Q2 rent payments came in at close to normal rates
When the COVID-19 crisis emerged in the U.S. in March, rent forbearance measures were adopted in many localities to protect unemployed renters from eviction. At the time, landlords braced for major losses due to their tenants electing to skip rent payments for a few months.
It turned out that April rent payments came in solid, with some forecasters then predicting that unemployed tenants would run out of money by May 1 and begin taking advantage of the forbearance measures by skipping May rent payments.
But May rents were collected at close to normal rates as well, then June rent payments also came in solid. Some rental property operators report that despite the pandemic's effect on local economies, they are getting new leases signed at a pace pretty close to Pre-COVID levels.
CARES Act provisions help tenants make rent payments
While there is always some debate on whether and how much the government should intervene with cash stimulus during an economic crisis, many rental property investors believe that the government’s CARES Act stimulus provisions, such as the $600 enhancements added to unemployment benefits, have helped to keep their tenants’ rent payments on track.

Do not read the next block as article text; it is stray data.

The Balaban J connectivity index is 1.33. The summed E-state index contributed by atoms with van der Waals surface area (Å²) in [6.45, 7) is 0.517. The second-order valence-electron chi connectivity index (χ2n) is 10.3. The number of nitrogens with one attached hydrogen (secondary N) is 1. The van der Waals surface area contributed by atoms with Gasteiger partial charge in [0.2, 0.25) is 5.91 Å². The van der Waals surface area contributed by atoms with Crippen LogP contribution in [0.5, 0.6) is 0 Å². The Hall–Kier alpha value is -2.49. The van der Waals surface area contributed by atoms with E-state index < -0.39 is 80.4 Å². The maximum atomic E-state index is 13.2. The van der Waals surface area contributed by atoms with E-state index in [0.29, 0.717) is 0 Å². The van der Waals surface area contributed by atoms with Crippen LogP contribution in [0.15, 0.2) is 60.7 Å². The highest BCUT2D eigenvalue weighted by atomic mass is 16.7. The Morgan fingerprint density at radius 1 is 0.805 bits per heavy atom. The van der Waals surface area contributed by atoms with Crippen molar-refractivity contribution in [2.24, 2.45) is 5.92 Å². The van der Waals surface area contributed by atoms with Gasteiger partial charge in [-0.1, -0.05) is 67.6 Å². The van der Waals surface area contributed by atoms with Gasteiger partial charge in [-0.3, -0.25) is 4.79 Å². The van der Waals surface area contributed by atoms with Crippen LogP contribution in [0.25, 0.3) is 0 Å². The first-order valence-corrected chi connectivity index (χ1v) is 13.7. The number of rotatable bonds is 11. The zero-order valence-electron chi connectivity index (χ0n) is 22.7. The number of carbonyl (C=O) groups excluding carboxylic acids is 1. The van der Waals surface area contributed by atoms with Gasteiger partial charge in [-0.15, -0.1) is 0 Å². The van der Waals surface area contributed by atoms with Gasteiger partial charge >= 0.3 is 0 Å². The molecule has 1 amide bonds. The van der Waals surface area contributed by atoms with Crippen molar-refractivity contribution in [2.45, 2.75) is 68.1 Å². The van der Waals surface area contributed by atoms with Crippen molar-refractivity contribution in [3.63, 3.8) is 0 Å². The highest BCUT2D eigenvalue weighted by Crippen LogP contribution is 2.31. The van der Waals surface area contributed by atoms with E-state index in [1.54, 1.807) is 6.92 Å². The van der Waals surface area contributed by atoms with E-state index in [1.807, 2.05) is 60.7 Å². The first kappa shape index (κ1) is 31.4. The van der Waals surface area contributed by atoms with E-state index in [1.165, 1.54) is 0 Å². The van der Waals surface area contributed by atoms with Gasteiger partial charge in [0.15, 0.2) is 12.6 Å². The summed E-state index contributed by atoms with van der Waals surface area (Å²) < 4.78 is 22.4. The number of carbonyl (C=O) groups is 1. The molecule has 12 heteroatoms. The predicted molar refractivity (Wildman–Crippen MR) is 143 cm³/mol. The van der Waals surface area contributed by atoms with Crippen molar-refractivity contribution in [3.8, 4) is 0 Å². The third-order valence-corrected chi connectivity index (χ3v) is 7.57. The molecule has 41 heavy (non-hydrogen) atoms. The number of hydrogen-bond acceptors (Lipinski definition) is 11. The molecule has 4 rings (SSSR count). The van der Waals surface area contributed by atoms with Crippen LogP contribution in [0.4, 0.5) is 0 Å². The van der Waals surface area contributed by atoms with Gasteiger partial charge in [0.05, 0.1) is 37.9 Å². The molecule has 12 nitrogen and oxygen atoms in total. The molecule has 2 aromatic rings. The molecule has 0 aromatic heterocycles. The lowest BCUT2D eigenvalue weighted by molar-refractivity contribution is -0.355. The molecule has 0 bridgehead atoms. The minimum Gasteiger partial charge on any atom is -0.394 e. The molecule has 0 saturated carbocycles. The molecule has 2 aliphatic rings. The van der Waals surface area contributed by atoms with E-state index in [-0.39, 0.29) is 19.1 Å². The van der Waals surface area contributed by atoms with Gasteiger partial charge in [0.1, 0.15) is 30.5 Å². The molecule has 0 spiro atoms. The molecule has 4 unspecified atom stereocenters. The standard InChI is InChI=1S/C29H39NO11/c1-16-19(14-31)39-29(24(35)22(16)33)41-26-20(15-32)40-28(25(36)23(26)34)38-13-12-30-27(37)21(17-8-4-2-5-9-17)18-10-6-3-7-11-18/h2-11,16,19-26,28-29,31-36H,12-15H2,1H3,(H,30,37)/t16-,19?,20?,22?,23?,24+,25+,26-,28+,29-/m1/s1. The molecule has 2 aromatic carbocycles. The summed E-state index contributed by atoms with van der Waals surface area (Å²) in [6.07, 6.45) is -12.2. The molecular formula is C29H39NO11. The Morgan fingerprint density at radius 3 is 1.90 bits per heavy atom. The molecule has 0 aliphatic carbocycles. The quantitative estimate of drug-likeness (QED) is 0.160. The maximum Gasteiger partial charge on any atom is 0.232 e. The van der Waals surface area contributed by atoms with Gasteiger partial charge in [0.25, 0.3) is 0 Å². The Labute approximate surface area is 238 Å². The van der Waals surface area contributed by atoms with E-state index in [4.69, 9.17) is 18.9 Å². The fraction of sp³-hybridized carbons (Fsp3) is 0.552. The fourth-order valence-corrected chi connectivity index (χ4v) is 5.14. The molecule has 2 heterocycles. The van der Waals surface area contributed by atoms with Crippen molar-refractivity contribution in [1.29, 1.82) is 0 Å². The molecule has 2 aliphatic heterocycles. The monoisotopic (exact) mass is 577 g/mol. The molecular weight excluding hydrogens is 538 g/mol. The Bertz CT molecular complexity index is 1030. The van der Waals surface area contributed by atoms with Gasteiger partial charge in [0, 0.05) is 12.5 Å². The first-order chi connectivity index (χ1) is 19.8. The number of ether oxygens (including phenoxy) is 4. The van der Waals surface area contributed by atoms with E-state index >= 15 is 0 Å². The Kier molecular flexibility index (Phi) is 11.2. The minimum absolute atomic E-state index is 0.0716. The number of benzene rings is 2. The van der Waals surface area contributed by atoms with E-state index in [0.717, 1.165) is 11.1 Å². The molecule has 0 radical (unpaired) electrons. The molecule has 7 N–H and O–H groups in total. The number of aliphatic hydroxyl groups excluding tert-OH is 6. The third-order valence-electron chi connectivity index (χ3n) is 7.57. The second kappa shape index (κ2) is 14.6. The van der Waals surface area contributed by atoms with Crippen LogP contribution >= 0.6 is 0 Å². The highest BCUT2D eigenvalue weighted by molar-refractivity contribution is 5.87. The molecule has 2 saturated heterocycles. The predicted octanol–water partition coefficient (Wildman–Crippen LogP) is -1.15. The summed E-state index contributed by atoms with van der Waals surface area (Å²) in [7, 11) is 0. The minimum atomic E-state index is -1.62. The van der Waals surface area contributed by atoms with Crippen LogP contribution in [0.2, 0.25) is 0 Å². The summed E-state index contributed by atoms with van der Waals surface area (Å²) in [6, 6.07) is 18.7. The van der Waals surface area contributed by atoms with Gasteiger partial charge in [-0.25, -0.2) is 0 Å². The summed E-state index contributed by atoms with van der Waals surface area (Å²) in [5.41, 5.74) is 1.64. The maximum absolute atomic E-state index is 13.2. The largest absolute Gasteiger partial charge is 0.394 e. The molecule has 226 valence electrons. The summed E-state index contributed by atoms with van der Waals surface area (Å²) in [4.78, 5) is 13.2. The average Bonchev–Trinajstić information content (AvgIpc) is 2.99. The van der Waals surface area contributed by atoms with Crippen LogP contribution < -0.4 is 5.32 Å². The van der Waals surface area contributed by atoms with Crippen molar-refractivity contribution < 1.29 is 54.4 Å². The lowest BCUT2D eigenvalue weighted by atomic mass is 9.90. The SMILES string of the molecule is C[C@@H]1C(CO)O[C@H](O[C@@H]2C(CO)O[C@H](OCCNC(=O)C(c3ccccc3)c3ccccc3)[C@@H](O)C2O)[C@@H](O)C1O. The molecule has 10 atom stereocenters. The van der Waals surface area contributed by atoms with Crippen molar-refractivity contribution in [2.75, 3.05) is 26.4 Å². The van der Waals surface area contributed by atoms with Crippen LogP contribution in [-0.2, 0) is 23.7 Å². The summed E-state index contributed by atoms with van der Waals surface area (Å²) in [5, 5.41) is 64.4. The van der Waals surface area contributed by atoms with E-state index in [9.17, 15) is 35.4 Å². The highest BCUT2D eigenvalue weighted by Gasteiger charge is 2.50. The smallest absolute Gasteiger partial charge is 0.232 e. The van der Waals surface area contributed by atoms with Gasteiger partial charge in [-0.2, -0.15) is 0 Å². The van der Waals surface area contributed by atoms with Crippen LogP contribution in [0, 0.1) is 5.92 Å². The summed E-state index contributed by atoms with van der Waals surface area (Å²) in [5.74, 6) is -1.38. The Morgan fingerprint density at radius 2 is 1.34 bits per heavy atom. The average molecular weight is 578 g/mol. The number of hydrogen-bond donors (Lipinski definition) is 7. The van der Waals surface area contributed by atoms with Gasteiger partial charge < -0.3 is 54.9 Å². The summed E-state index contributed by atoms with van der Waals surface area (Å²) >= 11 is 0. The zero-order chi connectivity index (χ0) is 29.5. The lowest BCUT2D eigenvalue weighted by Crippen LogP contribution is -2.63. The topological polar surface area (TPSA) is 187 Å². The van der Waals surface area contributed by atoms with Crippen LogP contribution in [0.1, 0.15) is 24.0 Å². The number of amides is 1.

Unemployment enhancements are set to expire in July
“The enhanced unemployment benefits are very important to people, especially those that are in lower paying jobs,” says Bob Pinnegar, president and CEO of the National Apartment Association. “They're really helping them to make ends meet and to be able to put food on the table, to pay their utilities and to pay their rent. The challenge is going to be going forward.”
HEROES Act Would Extend Unemployment Supplement
In May, the U.S. Congress approved the HEROES Act, a $3 trillion stimulus package that would extend the $600-a-week unemployment supplement through the year. Senate Republicans don't like the HEROES Act in its current form, and most believe the unemployment enhancements are encouraging recipients to stay jobless. They have vowed not to let it pass the Senate.
To counter those concerns, Republican Senator Rob Portman, of Ohio, and Representative Kevin Brady (R-Texas), have proposed a $450 a week "back to work" bonus for laid-off Americans who return to their jobs. Representative Don Beyer (D-Virginia), suggests it might be better to keep the enhancement and gradually slash the $600 weekly payment until it reaches $300 by the end of 2020.